Fast forward roughly 1600 years to early-modern Switzerland (“Helveticus” in Justin’s day). A philosopher named Jean-Jacques Rousseau says famously, “Man is born free, yet everywhere finds himself in chains.” For Rousseau, and the multitude of disciples who followed his theory of man, man is not “filled with war, and mutual slaughter, and every wickedness” at birth, the way Justin and the early martyrs believed. Rather, it was the imperfections in man’s government, in man-made systems, that corrupted and oppressed the otherwise “free” and moral individual. Other men followed in this interpretation of human nature, men of great historical influence like John Stuart Mill, Condorcet, and Robespierre. For these there was nothing inherent in man that prevented him from being virtuous in his own power; man could attain virtue unaided by any divine or extra-mundane force. Rationality and reason alone, and human effort, could generate virtue—the kind of virtue needed to perfect government and its institutions, and most especially its laws. All that was required on this vision was an intellectual elite that could put the institutional pieces together in the right way, and, upon doing so, set free the inherently good will of “the people.”
Thomas Sowell in his book, A Conflict of Visions, contrasts this “unconstrained” view of man proposed by Rousseau and his intellectual successors, with that of others like Hobbes, Adam Smith, and Edmund Burke, who saw man “constrained” by an inherently flawed nature. On the constrained view, this human nature would inevitably produce evil in any system it built or constructed. An evil that could at best be extenuated or curbed through social institutions and processes, but that could not be eliminated or excised completely from the individual or the institutions he creates. On the unconstrained view man was perfectible and only the right solutions had to be developed to solve our societal ills. On the constrained view, there was no perfection that could be attained by man alone, and therefore social and economic trade-offs had to be made to prevent the worst from happening. The unconstrained view sought political and economic answers to man’s human condition, the constrained view sought best practices in light of that condition. Sowell describes the constrained view of Adam Smith this way:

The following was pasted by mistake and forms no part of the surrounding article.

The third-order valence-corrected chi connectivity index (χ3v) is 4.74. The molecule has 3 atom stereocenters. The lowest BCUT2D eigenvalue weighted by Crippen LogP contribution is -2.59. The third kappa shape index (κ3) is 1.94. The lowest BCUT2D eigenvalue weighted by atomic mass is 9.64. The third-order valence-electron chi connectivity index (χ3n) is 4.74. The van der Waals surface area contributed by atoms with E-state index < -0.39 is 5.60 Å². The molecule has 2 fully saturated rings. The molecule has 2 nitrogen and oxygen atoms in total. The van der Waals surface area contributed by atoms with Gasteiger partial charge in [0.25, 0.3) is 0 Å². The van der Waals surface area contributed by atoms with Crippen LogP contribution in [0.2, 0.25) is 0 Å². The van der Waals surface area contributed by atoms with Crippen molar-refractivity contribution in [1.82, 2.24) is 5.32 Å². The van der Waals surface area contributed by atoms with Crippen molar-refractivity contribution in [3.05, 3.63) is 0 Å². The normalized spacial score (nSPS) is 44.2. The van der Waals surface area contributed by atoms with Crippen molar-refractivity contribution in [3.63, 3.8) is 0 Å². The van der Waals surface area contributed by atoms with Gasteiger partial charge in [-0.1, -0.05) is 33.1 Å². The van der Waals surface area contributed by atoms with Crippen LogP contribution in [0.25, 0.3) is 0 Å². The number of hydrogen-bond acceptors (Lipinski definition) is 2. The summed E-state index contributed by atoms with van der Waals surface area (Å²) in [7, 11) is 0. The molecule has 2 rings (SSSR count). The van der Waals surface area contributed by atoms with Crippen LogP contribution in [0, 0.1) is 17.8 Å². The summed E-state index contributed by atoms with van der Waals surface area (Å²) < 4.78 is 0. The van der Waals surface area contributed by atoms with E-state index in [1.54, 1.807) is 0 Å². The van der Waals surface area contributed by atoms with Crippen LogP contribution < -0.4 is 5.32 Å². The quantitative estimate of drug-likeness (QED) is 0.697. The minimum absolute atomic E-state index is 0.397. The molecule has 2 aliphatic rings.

The moral limitations of man in general, and his egocentricity in particular, were neither lamented by Smith nor regarded as things to be changed. They were treated as inherent facts of life, the basic constraint in his vision. The fundamental moral and social challenge was to make the best of the possibilities which existed within that constraint, rather than dissipate energies in an attempt to change human nature—an attempt that Smith treated as both vain and pointless.
For those of the “unconstrained” party, however, this was just negative thinking, archaic pessimism grounded in atavistic religious dogma. It was this cumbersome inclusion of past knowledge, of unenlightened thought, that hindered man from becoming the kind of exceedingly rational and virtuous creature he otherwise is by nature. The progressive vision of man becoming fully authentic and actualizing all of his potentials, thus entailed the renunciation of any notion of an inherently flawed nature, and, consequently, any need for some kind of divine influence to aid that nature. We could, if we just tried hard enough, really do it ourselves.